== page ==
Conservatives on City Council are moving fast to prohibit pot shops
The Chico City Council’s vote this week to have the city attorney draft an ordinance banning the commercial sale of recreational marijuana was not only a premature move but also one that stands to siphon from the city what could be a desperately needed new revenue stream.
What we know is that municipalities in other states that have already legalized marijuana are reaping the economic rewards. As Meredith J. Cooper reported in a cover story last fall (see “Learning curve,” Sept. 29), sales tax on marijuana in Boulder, Colo., amounted to between 2 percent and 3 percent of that city’s annual overall sales tax. That adds about $2 million a year to the coffers of a city whose population is actually smaller than Chico’s urban area (about 107,000).
That’s a lot of money that could go to Chico’s badly degraded infrastructure, including park maintenance and street repair, as well as projects such as affordable housing.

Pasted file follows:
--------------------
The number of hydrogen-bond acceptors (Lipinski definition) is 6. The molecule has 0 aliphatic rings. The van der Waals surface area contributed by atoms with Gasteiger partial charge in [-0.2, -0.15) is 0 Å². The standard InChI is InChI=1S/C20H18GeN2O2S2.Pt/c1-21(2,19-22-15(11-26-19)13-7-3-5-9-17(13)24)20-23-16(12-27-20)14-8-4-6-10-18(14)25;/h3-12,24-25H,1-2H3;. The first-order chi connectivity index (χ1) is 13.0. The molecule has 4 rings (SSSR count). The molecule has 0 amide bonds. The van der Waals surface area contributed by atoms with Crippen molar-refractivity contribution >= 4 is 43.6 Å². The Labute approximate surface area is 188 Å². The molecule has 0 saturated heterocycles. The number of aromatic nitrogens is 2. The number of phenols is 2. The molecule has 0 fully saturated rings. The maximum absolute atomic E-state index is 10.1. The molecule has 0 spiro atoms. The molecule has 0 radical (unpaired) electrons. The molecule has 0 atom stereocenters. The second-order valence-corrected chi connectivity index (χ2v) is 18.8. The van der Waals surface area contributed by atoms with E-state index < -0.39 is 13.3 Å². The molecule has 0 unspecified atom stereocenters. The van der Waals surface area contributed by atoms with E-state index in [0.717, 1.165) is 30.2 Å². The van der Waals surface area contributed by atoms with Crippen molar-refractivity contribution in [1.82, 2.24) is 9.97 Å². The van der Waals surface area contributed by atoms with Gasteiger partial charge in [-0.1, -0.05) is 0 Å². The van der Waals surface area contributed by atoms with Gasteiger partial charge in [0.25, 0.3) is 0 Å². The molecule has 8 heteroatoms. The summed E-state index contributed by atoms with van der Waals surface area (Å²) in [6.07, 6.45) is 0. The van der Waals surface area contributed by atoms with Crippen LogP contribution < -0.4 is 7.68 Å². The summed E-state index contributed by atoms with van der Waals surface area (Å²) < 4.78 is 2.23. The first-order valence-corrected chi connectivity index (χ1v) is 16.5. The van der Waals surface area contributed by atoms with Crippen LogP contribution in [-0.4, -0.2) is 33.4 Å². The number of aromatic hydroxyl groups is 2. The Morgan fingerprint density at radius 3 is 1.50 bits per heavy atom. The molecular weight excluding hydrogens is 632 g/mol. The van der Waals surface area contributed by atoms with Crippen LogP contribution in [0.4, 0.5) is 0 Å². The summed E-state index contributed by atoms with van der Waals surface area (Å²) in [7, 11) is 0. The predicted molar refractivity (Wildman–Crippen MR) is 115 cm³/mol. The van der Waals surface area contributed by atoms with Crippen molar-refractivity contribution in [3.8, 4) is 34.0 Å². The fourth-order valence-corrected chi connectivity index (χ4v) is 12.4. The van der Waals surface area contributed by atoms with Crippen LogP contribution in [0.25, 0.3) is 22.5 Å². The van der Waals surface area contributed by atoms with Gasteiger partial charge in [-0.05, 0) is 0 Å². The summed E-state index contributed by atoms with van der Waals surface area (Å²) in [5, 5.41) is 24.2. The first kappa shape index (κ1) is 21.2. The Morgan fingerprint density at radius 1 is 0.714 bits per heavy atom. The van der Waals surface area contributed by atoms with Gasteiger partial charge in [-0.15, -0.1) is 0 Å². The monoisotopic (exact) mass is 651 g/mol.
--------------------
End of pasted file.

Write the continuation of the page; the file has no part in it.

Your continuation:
Mayor Sean Morgan made the motion Tuesday evening (March 7) to draft that proposed ordinance, and he was supported by his three conservative colleagues. Clearly, it’s coming from an ideological perspective. We can’t help but see the irony in the fact that Morgan, who appears to relish his nickname (Captain Morgan) based on a brand of Jamaican rum, buys into the reefer madness narrative. As study after study have shown, alcohol is much more dangerous than pot.
Moreover, the conservative majority made the decision without holding any type of stakeholders’ meeting on this issue to gauge the desires of their constituents. Fact is, locals want access to recreational marijuana. More than 60 percent of Chicoans who headed to the polls in November voted in favor of Proposition 64, the state law that legalizes the herb for recreational use.
Dispensaries make sense, both in terms of the profit they will generate for the city and the safe access they will provide for those who are now at the mercy of the black market. As we learned years ago during discussions on proposed medical marijuana dispensaries, the city can limit the number of such outlets through land-use criteria and zoning restrictions.
Allowing for dispensaries simply will not degrade the city, though that likely will be the narrative when the proposed ordinance comes back to the council for a vote. Don’t buy into that hype.